Emotions and Interactive Digital Storytelling

Doing a deep-dive today into digital storytelling research with a look at research from Zhao, Zhang, and McDougall (2011) titled Emotion Driven Interactive Digital Storytelling. The premise of their research is that most interactive digital storytelling is based on participants achieving specific goals, whereas their research indicates that emotion can be the driving force to move the story forward.

fear

The author’s work is based on Smith and Lazarus’ cognitive-motivational-emotive theory, which states that there is an “appraisal process” that affects how the participant will respond based on their current needs and situation.  Two players may react similarly or very differently to situations based on their personality.  For example, the emotions of the participants may vary from attacking in anger, fleeing, or avoiding the situation entirely due to anxiety.

The research was based on creating an interactive digital story based on an episode of the TV show Ugly Betty.  The participants were shown the episode, but at different points in the narrative the story would stop and the participants were asked what emotions they were feeling at the moment. Based on their emotions, the story could go in any number of different directions.  The result was that each participant would see a story based on their own emotions.

In their research, empathy with characters in the story was a driving factor for how the participants navigated the story.  When they felt the emotions from a particular character’s perspective, they tended to influence the story based on their feeling towards that character.  And there was a significant difference between female participants (who tended to feel empathy towards the character and that character’s situation) and male participants (who tended to make up their own goals not based on the character’s situation).   The researchers also found that the participants preferred method of interaction with the game (game-players vs TV watchers) also had a significant influence on the results.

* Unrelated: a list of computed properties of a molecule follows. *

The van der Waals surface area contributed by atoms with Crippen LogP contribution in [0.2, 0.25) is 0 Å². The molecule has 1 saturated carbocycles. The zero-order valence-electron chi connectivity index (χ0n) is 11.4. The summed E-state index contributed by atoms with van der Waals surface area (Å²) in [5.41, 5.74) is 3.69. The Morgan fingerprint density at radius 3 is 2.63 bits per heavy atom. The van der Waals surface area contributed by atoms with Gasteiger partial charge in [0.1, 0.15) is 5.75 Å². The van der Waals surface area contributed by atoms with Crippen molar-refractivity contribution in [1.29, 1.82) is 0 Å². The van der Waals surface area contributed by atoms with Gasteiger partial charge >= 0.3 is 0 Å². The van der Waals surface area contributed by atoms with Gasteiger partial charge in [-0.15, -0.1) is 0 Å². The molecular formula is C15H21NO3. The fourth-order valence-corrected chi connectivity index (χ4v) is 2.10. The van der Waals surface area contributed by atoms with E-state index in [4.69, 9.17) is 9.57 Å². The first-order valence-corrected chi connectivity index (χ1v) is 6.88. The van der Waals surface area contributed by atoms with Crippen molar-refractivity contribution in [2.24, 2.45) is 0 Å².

This research is an indicator to developers of interactive digital storytelling that emotion based story development can be an interesting and compelling means of player interaction that will create a unique story based on their personality.  As an instructional tool, it can be used to increase participation and interest in digital storytelling.

 

5 thoughts on “Emotions and Interactive Digital Storytelling

  1. David,

    Great article choice. I love articles that look at the psychology behind things. Thank you for posting this. I found it interesting, though not surprising, that men and women had different reactions to this gaming sequence. I also like the idea of a digital story that progresses based on the reaction of the viewer. This is particularly important on works of fiction, However, when someone is telling their own story, it might be a little trickier. But it might give us a better handle on who our audience might be. It is kind of in line with how certain genres of fiction appeal to different audiences. For instance, based on the emotional aspect of this article, it would make sense that books that include human interactions and romance might be more appealing to a majority women, while books that deal in facts and hard science are typically more appealing to men.